I have some midi files, and I'm playing them back with Microsoft GS synthesizer. Are there alternative synthesizers or methods for improving the sound reproduction to be more like real instruments?

  • Don't use "Microsoft GS synthesizer". You can get used Yamaha MU or Roland SC for very cheap and will have dreamlike sonic qualities compared to the MS GS synth.
    – d-_-b
    Commented Mar 15, 2011 at 1:07
  • 1
    So that means I would have to buy hardware. I was hoping for a software only solution.
    – Alex
    Commented Mar 21, 2011 at 16:26
  • OK, well, there are software only solutions. Next time specify that in your question. ;) I'll add an answer now.
    – d-_-b
    Commented Mar 22, 2011 at 0:30

4 Answers 4


As you want a software solution, you could try a GM soundfont software synth. For exmaple RGC's SFZ. It looks like Cakewalk (cough) has bough RCG: http://www.cakewalk.com/products/SFZ/default.aspx

It looks like this is still free however.

There are a few others if you look around that may serve you well: http://www.synthfont.com/

  • Thanks. So I tried synthfont, but it seems like a standalone synthesizer application. Can any one of the applications you listed above be used as a drop in replacement for GS Wavetable Synth in other application as the MIDI playback option?
    – Alex
    Commented Mar 22, 2011 at 19:42
  • So you want to have a piece of software provide virtual midi ports. Is that it? You want to be able to send midi data from any midi software to this virtual sound module? Or are you looking for a VST plugin?
    – d-_-b
    Commented Mar 25, 2011 at 3:01
  • I want any midi software to send midi data to the sound module. Right now, I can open any application and select GS Wavetable Synthesizer as my playback MIDI device. I'm looking for replacements that would be selectable in the same manner.
    – Alex
    Commented Mar 25, 2011 at 13:50
  • @Alex: From the author of SynthFont, he has also created what you want: synthfont.com/About_SyFonOne.html There may be others. One thing in particular that you may want is a MIDI to VST wrapper app. Then you can use any VST instrument live or with old school MIDI sequencer.
    – d-_-b
    Commented Mar 29, 2011 at 3:01
  • @Alex: Here you are: hermannseib.com/english/vsthost.htm On Linux there is JACK and a multitude of goodies. On Windows the selection is a bit more limited. I think that will do what you want though. I also found this: maizesoft.cn/cms/?q=node/11
    – d-_-b
    Commented Mar 29, 2011 at 3:08

Yes there are!

MIDI is a set of instructional codes to tell the synth what notes to play and when. There's a standard ("General MIDI", GM for short) that gives numbers to common instruments, so that the synthesizer can know that some notes for instrument X should be played with a grand piano sound, but instrument Y refers to a violin sound. I forget the exact numberings but that's the idea.

So any synthesizer you might have that implements GM can play back the MIDI data from those files. Many hardware synthesizers have done this (it's really common on keyboards, and I've also seen rackmount synth boxes and even MIDI drum modules that implement GM). I don't know of any standalone software synths that do, but there's no reason why they couldn't. I know there are some synthesizer plugins (Synth1 by Ichiro Toda, for example) for larger audio tools which have a default instrument mapping that matches the GM numbers.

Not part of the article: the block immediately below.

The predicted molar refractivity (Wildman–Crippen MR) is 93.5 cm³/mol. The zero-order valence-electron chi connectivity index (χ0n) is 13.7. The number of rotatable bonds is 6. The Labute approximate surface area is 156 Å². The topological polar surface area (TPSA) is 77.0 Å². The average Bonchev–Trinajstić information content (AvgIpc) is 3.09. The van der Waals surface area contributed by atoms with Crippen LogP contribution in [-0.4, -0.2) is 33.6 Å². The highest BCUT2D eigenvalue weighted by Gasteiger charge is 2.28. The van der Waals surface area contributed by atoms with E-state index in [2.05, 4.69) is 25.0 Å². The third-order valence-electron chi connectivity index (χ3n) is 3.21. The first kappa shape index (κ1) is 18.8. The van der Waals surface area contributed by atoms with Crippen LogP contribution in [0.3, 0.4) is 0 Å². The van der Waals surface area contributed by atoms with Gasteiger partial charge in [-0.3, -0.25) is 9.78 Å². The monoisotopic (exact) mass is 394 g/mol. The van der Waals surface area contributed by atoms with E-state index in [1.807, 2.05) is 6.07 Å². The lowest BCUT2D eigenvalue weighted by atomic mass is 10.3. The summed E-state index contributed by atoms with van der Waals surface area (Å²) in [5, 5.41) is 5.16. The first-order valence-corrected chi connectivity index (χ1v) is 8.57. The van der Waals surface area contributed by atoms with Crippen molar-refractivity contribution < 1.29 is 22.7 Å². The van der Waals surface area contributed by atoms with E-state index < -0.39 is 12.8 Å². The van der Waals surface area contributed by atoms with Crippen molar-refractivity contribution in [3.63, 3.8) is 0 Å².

The quality of sound reproduction is entirely up to your synthesizer. Generally a synth tends to have some instruments that it can model better than others.


It's way easier than all that. Download this app: coolsoft virtual midi synth

and one of the many soundfonts listed there, configure it to and voila!.


You can get a better synth or use samplers. Audio samples will make your sounds more realistic, since they are actual recordings of instruments. There are hardware units and software (plugin) units. Some sound cards have better GM synths onboard too - this might be the easiest option, but it still won't sound realistic, as it's being synthesized.

  • Some of the cards (e.g. Sound Blaster Live) actually use samples for MIDI playback. These can actually sound quite good if you get a good sample set (Sound font).
    – jwernerny
    Commented Mar 15, 2011 at 2:19
  • Nice - I haven't used one for 10 years, so I'm probably a bit out of what's going on these days. Maybe they even sampled back then - doubtful though, due to the cost of memory. As soon as I found out about all this midi stuff I started plotting to buy an alesis micro synth module - then a roland jv-1010 - then onto plugins. Recently the native instruments komplete package - loving the Komplete sampler and all the instruments it comes with.
    – Sam Greene
    Commented Mar 15, 2011 at 2:27
  • The SB Live 5.1 could take something like 8 Meg of samples, which could be broken into several banks. The other cool thing was you could drive the output all the way up without distortion, something a lot of other cards couldn't do. You can still pick them up for around $10 on ebay these days.
    – jwernerny
    Commented Mar 15, 2011 at 2:35

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